Nonetheless, there is the possibility seen in a number of European countries that populism can shift in an authoritarian direction with a hollowing out of democratic institutions, curbs on freedoms and adoption of a robust sovereigntist outlook. It seems unlikely, however, that Mussolini’s fascism would play a significant part if this were indeed to happen in Italy. The first reason is that the fascism of the imagined nostalgic past is based upon a mythical representation, some of it simply the hangover of Fascist propaganda. Fascist Italy was a police state, where political violence and repression were prevalent, there were numerous interventions to regulate the personal lives of citizens, regime policies benefitted those with wealth at the expense of the mass of Italians and the state was increasingly organised to pursue international expansion. The reality of Mussolini’s fascism does not seem to be a plausible or attractive offering in today’s Italy. Meloni, or other rightist leaders, would struggle to maintain their appeal if they went down such a road. As with Mussolini’s fascist state, considerable force would be required to put in place such a system.
A second reason is that Mussolini’s appeal may not actually be that widespread. A survey in 2019 reported that 48.2% of the Italian population favoured the need for ‘a “strong man in power” who does not have to worry about Parliament and elections.’ This was taken by many to reflect a nostalgia for Mussolini, but a poll a year earlier found that 60% of Italians had a negative or very negative opinion of him compared to 19% who had a positive or very positive opinion (the remainder for various reasons not expressing a preference). Subsequent surveys have shown similar results. The coalition government of Mario Draghi, whose collapse led to the election bringing Meloni to power, was highly popular which suggests that many Italians want something different to the fragmented and unstable party system that perennially leads to a weak executive, not some form of dictatorship. Thirdly, as Meloni is aware, Italy is very dependent upon its European neighbours. Any move in a fascist direction would strain and probably break such relations with high costs for the country. Finally, Meloni is located like many others of the right in populism. Her strategy is fundamentally populist, not fascist. As historian Federico Finchelstein notes, populism firmly rejects pre–Cold War fascism’s version of dictatorial rule, while many observers of populism argue it is an importantly different type of political system from fascism.
This still leaves the question of whether Meloni’s populism will shift towards authoritarianism and intolerance internationally, rather than a resurrection of fascism. During the 2020 election, Meloni announced her intention to replace the Italian parliamentary Republic by introducing a semi-presidential French-style Fifth Republic in order to give institutional stability and effective decision-making powers to the executive. Apart from whether this should be labelled authoritarian, there is the point that any constitutional change in Italy faces a notable constraint because it requires a popular referendum that can only happen with a two-third parliamentary majority in support. This is well short of the governing coalition’s majority with its 43.8% share of the vote. The Italian constitution, designed with the intention of preventing a strong executive as Mussolini had put in place, has many checks and balances including an independent judiciary, and a president with an important role and powers to match. It is hard to see how Meloni can fundamentally break free from the institutional nexus that has stymied her predecessors. At the same time, the billions of euros provided by the European Union’s Resilience and Recovery Facility and RePowerEu funds would make it difficult for any Italian leader to fall out seriously with the EU for the next three years. However, EU policies on debt reduction and migration will generate tensions. More broadly Meloni, who is highly astute politically, in all likelihood wishes to establish the FdI as the main right-wing force in Italy. This will be aided by the decline of La Lega and Forza Italia but requires some leaning towards the centre which makes any break from the Western Alliance unlikely.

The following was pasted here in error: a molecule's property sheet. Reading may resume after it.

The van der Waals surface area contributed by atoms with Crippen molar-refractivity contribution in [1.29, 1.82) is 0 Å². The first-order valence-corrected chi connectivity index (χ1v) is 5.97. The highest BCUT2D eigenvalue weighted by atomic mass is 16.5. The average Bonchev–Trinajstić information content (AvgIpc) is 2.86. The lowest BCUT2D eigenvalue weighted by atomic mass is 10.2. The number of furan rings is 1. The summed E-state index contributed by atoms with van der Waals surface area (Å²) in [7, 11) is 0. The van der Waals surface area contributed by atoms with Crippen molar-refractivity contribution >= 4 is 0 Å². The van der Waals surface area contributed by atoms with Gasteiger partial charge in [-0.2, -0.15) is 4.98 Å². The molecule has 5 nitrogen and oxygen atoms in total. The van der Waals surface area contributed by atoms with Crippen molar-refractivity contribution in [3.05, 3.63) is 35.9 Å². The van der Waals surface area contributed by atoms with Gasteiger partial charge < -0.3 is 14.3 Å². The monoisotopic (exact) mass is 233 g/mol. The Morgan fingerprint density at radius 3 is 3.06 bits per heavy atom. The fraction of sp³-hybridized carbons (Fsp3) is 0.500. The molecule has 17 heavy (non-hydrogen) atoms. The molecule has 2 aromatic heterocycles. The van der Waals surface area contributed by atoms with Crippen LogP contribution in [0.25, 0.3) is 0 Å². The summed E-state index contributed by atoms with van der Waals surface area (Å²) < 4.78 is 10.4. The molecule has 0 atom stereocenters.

In my book, Duce: The Contradictions of Power, I presented a regime under Mussolini that is different in many important respects from what the new Italian government is proposing. Making links to fascism may have a shock impact, but it would be better to see what is happening in Italy through the perspective of modern populism and the insights it offers and the issues it raises. That said, Duce also highlights the gulf between the reality of fascism and the perspective held in certain circles. Why this should be so is difficult to pin down, but after its fall Mussolini’s fascism became the object of a dispute between right and left in Italy that had more to do with contemporary politics than history.
Peter J. Williamson is a former scholar of political science and public policy (1980-91). His previous book Varieties of Corporatism covered Mussolini's corporatist system, and he has retained an interest in Italy's dictator since. He has also worked in the NHS and government at board director level in Scotland (1991-2014).